Before giving a person a courtesy ride in their vehicle, a police officer will often require that person to undergo a pat down search for weapons. The officer often explains this is done to ensure the officer’s safety, but what the Colorado Supreme Court decided last week was whether two such searches were constitutional.
On April 29, the Supreme Court ruled unanimously in a pair of cases that pre-ride pat downs were constitutional because the defendants had voluntarily consented to the searches based on their behavior. In each case, Gow v. People and People v. Berdahl, the defendant was a male whom an officer patted down before giving them a courtesy ride in their police vehicle. And in each case, the officer found evidence of illegal drugs on the defendant, which the defendants tried unsuccessfully to have suppressed by the trial court.
A pat down or “frisk” constitutes a search under the Fourth Amendment. The Supreme Court used a similar analysis in Gow and Berdahl, which hinged on whether the defendant gave voluntary consent to the search.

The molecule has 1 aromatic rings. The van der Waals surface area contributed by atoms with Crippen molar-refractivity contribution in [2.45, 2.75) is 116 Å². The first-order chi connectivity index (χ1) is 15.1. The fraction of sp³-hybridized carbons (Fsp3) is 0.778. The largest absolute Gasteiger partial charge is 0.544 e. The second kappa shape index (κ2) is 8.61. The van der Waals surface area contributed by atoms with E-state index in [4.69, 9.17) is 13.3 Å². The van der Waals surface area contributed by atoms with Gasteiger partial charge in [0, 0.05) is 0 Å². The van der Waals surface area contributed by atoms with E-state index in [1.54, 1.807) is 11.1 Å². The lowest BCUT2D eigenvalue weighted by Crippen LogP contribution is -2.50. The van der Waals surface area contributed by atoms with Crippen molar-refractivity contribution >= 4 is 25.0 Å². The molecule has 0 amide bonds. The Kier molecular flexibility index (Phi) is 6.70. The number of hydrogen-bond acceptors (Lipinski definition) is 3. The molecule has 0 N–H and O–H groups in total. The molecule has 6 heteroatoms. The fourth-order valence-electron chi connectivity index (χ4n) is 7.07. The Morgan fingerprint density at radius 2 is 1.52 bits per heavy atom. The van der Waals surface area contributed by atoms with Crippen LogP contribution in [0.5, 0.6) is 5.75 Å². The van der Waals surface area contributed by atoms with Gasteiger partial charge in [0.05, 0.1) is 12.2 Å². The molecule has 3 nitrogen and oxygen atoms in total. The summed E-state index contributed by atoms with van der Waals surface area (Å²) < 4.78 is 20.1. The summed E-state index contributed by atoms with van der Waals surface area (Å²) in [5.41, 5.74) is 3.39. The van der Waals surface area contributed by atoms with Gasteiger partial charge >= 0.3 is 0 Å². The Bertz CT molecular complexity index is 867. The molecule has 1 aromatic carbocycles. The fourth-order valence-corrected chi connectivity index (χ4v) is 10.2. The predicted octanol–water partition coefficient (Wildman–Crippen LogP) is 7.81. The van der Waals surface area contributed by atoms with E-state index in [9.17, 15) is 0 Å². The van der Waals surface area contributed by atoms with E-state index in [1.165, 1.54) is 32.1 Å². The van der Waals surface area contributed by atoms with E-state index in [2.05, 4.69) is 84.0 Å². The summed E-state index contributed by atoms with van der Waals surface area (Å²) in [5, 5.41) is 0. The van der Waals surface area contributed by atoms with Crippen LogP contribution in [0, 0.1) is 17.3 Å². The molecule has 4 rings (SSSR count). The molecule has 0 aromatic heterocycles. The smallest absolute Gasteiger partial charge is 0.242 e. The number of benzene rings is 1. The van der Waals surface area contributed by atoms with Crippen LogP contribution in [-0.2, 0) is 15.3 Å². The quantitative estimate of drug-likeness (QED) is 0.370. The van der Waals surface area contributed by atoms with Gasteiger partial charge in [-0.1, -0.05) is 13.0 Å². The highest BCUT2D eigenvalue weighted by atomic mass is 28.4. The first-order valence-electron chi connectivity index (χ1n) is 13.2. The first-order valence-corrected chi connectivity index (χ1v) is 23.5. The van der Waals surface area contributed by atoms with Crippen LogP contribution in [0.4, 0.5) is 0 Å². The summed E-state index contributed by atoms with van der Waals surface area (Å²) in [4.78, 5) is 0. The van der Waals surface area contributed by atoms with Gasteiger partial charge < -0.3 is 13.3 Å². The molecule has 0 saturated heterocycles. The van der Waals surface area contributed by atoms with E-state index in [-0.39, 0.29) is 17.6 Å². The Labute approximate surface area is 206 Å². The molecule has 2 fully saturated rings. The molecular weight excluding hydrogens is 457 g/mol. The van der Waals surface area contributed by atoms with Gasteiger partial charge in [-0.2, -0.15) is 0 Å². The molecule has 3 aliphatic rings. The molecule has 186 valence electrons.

In Gow, a Jefferson County deputy sheriff was driving through a neighborhood late at night when he stopped to question a lone man who was carrying a box. The man, Tommy Gow, told the officer it he’d just bought an iPad from a friend. Gow walked away, but later asked the officer to give him a ride to a friend’s house. The officer told Gow he’d have to pat him down, to which Gow replied, “Okay. I don’t have weapons,” according to the record. The officer then found methamphetamine on Gow during the frisk and arrested him for possession.
At trial, Gow and the officer had conflicting narratives of their interaction, with the defendant claiming the officer was harassing him.
The court sided with the officer’s version of events and denied Gow’s motion to suppress the evidence from the search. Gow was later convicted as charged.
Gow appealed, but a division of the appellate court would unanimously affirm. “[T]here is no affront to the Fourth Amendment when a police officer requires a person who has voluntarily sought assistance but whom the officer has no duty to assist,” according to the Court of Appeals opinion, “to undergo a pat-down search as a condition of entering a police vehicle, even when the officer does not have a reasonable, articulable suspicion that the person is armed and dangerous.”